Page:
Security cameras have a rich and diverse history behind their development. From the invention of film cameras to the surveillance of businesses – there is a long history that spans over 100 years. Technology has advanced dramatically from the late 1800s to now and will continue to adapt and change to our needs. Let’s take some time to reflect on the rich and exciting history of security cameras and film. We continue pushing boundaries from the 1895 birth of cinema to where we could be in 5, 10, or 50 years from now.
Over the past 150 years, film has taken us from single frame slide shows to live entertainment and live feeds worldwide to monitor security and safety.
The Emergence Of Film
The Cinematograph, the first-ever motion picture camera, was invented by Auguste and Louis Lemiere in 1895 on their quest to merge film and projection. This camera, projector and film printer hybrid was the first of its kind and revolutionised how people viewed and interacted with film.
Nearly 30 years later, three-strip Technicolor cameras were commercialised in the 1930s for amateur home movie markers. Now allowing people to capture film in three distinct colours that were recombined during the printing process.
We can thank the entertainment industries of the 19020s and 30s for how we use cameras today! The use of video cameras became mainstream after they became the staple for capturing and producing live TV for consumers to enjoy as it was happening, removing the laborious editing process.
How Fiction Influences Technology
Science fiction has always impacted and influenced our technological advances, and security cameras are no different. George Orwell’s novel Nineteen Eighty-Four coined the term “Big Brother is watching you” to signify surveillance of the lower class. Now, Big Brother is a common term you will hear regarding security cameras and surveillance. However, it is used more to talk about online surveillance through computers, smart home devices and our phones.
This fictional lens on security has caused a weariness toward security cameras and safety surveillance. Many people are worried about their private information being spied on by Government organisations or businesses. But security is not about invasions of privacy for us; it’s about safety and keeping personal records private. And although the history of security cameras is rooted in surveillance, it is not the surveillance of individuals that it focuses on – but the security of businesses and sensitive information.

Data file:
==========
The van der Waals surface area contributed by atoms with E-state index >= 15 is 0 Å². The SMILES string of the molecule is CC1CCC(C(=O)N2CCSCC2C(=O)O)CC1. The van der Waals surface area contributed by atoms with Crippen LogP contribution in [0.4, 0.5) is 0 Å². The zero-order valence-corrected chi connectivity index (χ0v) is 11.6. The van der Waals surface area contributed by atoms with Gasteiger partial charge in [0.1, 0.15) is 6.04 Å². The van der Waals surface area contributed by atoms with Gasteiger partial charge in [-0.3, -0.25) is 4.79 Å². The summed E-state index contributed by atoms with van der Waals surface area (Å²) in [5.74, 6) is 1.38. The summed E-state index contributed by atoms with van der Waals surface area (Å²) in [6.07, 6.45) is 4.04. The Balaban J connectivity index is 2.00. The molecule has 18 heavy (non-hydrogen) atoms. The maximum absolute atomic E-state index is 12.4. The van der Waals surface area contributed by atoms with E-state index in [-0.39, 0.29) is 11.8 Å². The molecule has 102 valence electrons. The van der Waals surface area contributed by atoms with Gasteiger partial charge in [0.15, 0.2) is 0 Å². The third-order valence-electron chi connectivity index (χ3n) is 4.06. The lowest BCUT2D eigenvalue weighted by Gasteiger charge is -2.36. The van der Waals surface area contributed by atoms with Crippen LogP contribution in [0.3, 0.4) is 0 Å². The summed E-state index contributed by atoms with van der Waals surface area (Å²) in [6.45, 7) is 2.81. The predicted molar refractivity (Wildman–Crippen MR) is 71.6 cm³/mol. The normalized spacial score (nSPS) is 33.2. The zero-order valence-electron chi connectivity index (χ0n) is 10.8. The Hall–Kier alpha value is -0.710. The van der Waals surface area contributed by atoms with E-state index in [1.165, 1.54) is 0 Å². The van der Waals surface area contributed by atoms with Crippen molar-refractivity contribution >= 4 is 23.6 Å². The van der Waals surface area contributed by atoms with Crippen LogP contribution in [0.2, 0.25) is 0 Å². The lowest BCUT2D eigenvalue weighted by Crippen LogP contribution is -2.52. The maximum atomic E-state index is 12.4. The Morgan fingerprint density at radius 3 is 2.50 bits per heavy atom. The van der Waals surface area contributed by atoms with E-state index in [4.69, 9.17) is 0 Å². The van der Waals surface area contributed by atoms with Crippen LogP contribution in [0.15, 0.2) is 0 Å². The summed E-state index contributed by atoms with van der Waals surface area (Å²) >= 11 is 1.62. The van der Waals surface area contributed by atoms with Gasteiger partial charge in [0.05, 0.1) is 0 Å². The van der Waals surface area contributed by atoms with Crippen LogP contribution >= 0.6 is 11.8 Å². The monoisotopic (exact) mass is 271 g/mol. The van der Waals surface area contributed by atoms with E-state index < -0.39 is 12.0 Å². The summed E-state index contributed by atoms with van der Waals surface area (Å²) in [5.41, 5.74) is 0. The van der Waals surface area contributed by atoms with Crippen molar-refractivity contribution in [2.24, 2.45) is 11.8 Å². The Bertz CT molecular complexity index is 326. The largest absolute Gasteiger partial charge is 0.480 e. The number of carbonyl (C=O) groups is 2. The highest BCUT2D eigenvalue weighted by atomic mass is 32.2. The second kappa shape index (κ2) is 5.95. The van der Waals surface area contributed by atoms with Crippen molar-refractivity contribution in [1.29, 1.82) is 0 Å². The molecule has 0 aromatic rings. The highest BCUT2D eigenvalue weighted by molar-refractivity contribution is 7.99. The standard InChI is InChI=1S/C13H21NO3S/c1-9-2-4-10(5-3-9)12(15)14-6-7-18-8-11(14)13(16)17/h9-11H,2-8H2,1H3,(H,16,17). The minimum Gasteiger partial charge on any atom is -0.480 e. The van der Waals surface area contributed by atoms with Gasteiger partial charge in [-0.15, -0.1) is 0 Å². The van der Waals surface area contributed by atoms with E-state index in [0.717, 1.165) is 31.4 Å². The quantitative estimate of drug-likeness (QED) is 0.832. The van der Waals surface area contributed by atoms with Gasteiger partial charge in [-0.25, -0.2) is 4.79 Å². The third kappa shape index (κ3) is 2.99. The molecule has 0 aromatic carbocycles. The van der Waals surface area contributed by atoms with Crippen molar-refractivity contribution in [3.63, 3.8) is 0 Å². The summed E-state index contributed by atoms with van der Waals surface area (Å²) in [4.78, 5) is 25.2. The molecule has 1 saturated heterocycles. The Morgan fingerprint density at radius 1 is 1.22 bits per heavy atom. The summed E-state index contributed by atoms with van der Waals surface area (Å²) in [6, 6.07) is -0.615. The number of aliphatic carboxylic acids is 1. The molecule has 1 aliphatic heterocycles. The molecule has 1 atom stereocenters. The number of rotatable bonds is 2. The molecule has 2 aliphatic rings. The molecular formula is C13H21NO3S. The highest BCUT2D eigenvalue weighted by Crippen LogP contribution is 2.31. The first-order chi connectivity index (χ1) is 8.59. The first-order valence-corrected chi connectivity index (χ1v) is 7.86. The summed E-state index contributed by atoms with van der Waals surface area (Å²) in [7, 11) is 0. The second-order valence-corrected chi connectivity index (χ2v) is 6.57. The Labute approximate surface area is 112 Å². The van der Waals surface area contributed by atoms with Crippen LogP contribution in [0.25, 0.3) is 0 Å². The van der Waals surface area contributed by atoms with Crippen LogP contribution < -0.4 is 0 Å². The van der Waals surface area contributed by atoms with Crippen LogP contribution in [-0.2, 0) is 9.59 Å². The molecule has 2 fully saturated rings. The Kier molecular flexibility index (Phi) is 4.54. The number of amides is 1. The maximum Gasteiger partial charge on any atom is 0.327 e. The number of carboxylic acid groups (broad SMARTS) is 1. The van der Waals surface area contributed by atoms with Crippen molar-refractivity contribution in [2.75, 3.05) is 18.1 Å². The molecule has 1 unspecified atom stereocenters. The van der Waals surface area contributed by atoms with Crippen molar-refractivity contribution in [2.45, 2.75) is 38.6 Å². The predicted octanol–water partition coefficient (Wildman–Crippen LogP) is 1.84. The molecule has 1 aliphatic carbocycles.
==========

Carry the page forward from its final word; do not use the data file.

The Limitations of Cameras
These advancements in video technology led us to the 1950s when closed-circuit television (CCTV) systems started popping up. This new film era meant that cameras could broadcast to select monitors to surveil properties.
While this was great to use as security systems for businesses, these early systems still required human invention to monitor and record data. The limitation of the fully manual system and its costly price tag meant that only the most prominent organisations could use it, as other businesses couldn’t afford it.
Digitalisation of Film
The 1970s brought about VCR (videocassette recorder) technology, a more cost-effective method to record camera feed for later monitoring. After this, the 1990s gave us time-lapse and motion-triggered recording technologies – allowing for more functionality and flexibility with these systems.
1995 was when Sony came out with the MiniDV system – allowing users to transfer all their video and image files into a digital format for editing. This changed the future of photography and videography to how we know it today. By the 2000s, we had come a long way from the beginning of film and cameras, but this long history of security cameras doesn’t stop at the start of the 21st century.
The Future of Security
Security cameras and systems protect homes, businesses and people. We can now use wireless security systems that can almost do anything we need, including viewing and recording live security feeds that can be accessed from anywhere – if you are connected to the internet. Security systems will continue to advance in the future, using software and integrating into intelligent buildings to provide more connections.
Tools like smart home systems, drones, and social networks will continue pushing security boundaries. For a comprehensive look at security systems and devices you can use for your business or home, contact Dorani today!